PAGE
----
Tim Tebow Is A Winning Winner Who Wins

The Broncos quarterback can turn losses into wins

<p> The Broncos quarterback can turn losses into wins</p>

Tim Tebow is a football player. That's the only explanation I can give after last night's unexplainable win against the New York Jets.

I'm not sure if I would call him a "quarterback." Sure, he starts each play under center and calls out the formation and takes the hike. And that's about as far as the quarterback moniker gets you, because once the ball is hiked, Tebow morphs into a fullback who sometimes mistakenly heaves the ball into the air in the direction of other players (I refuse to call what Tebow does a "pass").

But it works, because the Broncos quarterback is 4-1 in his starts this year, despite an extremely poor arm that can neither fire a pass into a small window, or even find it's target when a player is wide open.

And when you listen to sports pundits try to analyze and give reasons for how and why Tebow keeps winning, they're at a loss for words. The term "winner" is usually the fallback explanation. "He just knows how to win." Or, "He was a winner in college and...uhh, he's a leader...and he wins!"

But I don't think that's it. The explanation is much more simple than that. The football community is a copycat community. Whenever someone comes into the league and throws a wrinkle in the conventional thinking (Mike Martz in the early 2000s, Parcells' use of the wildcat a few years ago etc) there are always varying degrees of success. Sometimes it can take a team to a Super Bowl or two (like Martz) and others it's good for a few flukey wins (like the wildcat.)

And you can see how this is playing out with John Fox and Tim Tebow right now because the pundits (most of whom are ex-football players and coaches) are a good barometer for the current roster of players and coaches. If the pundits don't know how to explain this Tebow thing, then the current coaches probably can't either. And if they can't explain it, then they can't properly defend it.

Because almost every other team out there has a quarterback who is capable of throwing a pass (although last night Mark Sanchez made a strong case against that.) Team defenses know how to defend a quarterback who plays like a quarterback. But since they've never seen or played against a quarterback who runs (and throws) like a fullback, they're unsure how to create a package to properly defend him.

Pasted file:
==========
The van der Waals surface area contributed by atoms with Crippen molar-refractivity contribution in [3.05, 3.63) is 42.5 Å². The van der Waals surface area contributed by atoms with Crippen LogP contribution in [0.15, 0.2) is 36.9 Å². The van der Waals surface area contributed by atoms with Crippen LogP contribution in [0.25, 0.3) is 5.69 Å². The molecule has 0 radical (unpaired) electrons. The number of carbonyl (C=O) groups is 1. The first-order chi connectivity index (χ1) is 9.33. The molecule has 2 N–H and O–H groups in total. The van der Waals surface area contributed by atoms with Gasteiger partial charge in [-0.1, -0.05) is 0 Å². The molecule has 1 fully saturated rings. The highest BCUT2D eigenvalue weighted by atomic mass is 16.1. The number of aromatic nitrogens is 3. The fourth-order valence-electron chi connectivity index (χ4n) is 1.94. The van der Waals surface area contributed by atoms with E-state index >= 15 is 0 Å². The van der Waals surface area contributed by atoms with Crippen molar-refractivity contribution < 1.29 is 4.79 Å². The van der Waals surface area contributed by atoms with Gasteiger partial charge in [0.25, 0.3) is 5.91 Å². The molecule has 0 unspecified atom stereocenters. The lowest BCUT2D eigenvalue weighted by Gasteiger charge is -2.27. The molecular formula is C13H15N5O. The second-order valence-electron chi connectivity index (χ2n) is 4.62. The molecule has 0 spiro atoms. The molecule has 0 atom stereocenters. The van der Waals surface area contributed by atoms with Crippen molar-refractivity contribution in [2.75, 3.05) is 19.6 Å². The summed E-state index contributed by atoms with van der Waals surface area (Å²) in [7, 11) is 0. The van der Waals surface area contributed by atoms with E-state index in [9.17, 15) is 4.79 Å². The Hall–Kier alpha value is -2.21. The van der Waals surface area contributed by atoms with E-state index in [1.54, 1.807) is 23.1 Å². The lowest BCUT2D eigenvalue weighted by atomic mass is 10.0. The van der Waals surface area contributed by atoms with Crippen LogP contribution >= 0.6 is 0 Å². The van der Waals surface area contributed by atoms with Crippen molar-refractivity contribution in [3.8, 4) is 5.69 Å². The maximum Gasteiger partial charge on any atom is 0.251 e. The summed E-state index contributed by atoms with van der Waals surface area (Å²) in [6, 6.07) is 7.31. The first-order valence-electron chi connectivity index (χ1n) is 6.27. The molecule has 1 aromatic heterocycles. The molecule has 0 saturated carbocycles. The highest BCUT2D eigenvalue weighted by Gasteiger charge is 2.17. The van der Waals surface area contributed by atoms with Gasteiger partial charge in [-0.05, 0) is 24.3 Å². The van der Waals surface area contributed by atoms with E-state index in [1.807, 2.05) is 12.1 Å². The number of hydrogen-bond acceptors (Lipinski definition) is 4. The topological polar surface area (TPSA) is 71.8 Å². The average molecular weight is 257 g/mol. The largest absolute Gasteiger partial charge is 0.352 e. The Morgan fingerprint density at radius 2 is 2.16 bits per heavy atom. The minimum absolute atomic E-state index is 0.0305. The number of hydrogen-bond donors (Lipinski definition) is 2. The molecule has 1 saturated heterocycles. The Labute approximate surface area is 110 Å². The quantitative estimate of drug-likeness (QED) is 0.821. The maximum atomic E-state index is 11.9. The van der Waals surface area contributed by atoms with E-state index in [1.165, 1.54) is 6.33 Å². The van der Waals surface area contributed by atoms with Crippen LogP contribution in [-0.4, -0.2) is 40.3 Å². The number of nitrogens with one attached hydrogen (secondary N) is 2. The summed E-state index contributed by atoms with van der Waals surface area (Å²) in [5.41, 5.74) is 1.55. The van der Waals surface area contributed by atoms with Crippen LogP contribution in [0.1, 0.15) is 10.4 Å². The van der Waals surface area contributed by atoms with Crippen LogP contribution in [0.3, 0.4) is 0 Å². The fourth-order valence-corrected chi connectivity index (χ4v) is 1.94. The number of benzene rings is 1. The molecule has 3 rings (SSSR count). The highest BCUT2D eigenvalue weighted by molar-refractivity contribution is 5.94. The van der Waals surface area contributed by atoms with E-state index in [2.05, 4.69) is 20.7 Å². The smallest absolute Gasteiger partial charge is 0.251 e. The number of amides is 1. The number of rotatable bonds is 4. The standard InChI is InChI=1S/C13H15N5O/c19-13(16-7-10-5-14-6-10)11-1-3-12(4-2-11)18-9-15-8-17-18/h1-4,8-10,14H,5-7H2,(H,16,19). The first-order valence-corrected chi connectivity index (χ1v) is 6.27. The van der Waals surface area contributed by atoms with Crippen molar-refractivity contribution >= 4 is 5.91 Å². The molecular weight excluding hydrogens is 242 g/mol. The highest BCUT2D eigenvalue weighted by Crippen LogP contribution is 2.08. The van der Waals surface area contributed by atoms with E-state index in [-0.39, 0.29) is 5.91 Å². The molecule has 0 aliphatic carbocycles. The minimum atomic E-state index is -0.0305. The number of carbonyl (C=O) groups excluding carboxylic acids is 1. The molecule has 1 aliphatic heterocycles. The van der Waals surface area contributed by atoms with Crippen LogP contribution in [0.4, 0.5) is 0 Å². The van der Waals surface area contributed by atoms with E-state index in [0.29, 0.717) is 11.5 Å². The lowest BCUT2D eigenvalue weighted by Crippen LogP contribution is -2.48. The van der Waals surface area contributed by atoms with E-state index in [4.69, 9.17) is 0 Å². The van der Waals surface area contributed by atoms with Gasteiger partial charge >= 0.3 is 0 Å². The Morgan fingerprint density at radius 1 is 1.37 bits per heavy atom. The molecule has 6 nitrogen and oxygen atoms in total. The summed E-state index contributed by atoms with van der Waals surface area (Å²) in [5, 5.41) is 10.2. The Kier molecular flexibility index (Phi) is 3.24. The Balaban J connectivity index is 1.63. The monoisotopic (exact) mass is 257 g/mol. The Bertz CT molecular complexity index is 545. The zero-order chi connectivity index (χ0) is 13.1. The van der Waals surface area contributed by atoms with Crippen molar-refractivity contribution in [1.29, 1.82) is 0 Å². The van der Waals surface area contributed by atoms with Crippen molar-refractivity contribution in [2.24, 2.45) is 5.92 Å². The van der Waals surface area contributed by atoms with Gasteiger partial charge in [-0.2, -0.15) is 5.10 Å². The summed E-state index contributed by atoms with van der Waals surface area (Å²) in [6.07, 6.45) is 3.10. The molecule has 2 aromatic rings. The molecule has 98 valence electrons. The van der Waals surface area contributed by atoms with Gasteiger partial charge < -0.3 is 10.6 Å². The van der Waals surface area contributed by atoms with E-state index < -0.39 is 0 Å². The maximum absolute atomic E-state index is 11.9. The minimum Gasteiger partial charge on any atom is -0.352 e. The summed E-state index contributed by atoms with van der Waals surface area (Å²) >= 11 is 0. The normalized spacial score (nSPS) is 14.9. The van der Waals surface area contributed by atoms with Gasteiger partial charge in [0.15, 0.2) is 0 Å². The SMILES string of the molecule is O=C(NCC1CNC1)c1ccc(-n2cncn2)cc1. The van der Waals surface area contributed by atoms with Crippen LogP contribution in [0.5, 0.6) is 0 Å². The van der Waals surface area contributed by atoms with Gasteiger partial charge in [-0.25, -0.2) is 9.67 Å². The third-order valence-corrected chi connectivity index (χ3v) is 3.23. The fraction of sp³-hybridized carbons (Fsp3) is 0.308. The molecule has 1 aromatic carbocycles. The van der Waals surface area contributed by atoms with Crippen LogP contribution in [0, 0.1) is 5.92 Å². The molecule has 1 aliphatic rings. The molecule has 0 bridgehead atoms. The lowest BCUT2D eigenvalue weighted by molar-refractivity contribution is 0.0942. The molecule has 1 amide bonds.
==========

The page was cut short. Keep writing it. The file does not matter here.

On last night's game-winning 20-yard touchdown run against the Jets, Eric Smith took the worst angle he could have and Tebow was free to take off. Because his instinct was he wanted to make Tebow throw the ball quickly.

But Tebow's not your typical quarterback who will heave the ball up under pressure. Tebow doesn't want to throw the ball. Tebow isn't good at throwing the ball (which is like saying a running back isn't fast, or a coernerback isn't good at covering guys). If Eric Smith makes that play against "Tim Tebow" and not a classic "quarterback" the Jets probably win the game.

But since no one's really ever seen a quarterback like this before, players revert to what they're used to. And that's why Tebow is winning. For now.

The Broncos should have lost that game last night. But everything fell perfectly for them to win it. From Sanchez's pick 6, to the Jets inability to run the ball and control any clock, to their poor defensive performance with 5 minutes to go in the game.

Is Tebow a long-term answer for the Broncos? No. Tebow will get figured out, just like all the flukey plays and players before him. But, man, he sure makes for amazing television, doesn't he? 

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